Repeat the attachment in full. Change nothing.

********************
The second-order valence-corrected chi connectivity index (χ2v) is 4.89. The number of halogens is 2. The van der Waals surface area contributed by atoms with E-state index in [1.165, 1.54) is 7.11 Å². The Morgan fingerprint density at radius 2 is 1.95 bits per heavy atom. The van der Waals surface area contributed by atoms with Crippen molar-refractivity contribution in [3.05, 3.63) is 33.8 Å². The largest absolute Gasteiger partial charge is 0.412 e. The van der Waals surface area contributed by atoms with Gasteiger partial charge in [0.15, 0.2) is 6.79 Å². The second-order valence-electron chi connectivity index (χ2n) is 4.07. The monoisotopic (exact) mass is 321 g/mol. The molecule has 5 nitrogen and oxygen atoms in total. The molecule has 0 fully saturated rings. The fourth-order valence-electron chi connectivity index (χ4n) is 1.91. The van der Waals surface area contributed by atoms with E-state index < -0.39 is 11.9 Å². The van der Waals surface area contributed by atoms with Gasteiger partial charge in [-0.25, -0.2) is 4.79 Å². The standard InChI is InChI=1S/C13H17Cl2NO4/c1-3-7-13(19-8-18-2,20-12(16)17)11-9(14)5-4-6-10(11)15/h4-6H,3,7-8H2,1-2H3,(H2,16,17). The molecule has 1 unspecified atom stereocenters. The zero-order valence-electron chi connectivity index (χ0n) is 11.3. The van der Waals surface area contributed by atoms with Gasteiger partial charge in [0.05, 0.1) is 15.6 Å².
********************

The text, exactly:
The second-order valence-corrected chi connectivity index (χ2v) is 4.89. The number of halogens is 2. The van der Waals surface area contributed by atoms with E-state index in [1.165, 1.54) is 7.11 Å². The Morgan fingerprint density at radius 2 is 1.95 bits per heavy atom. The van der Waals surface area contributed by atoms with Crippen molar-refractivity contribution in [3.05, 3.63) is 33.8 Å². The largest absolute Gasteiger partial charge is 0.412 e. The van der Waals surface area contributed by atoms with Gasteiger partial charge in [0.15, 0.2) is 6.79 Å². The second-order valence-electron chi connectivity index (χ2n) is 4.07. The monoisotopic (exact) mass is 321 g/mol. The molecule has 5 nitrogen and oxygen atoms in total. The molecule has 0 fully saturated rings. The fourth-order valence-electron chi connectivity index (χ4n) is 1.91. The van der Waals surface area contributed by atoms with E-state index < -0.39 is 11.9 Å². The van der Waals surface area contributed by atoms with Gasteiger partial charge in [-0.25, -0.2) is 4.79 Å². The standard InChI is InChI=1S/C13H17Cl2NO4/c1-3-7-13(19-8-18-2,20-12(16)17)11-9(14)5-4-6-10(11)15/h4-6H,3,7-8H2,1-2H3,(H2,16,17). The molecule has 1 unspecified atom stereocenters. The zero-order valence-electron chi connectivity index (χ0n) is 11.3. The van der Waals surface area contributed by atoms with Gasteiger partial charge in [0.05, 0.1) is 15.6 Å².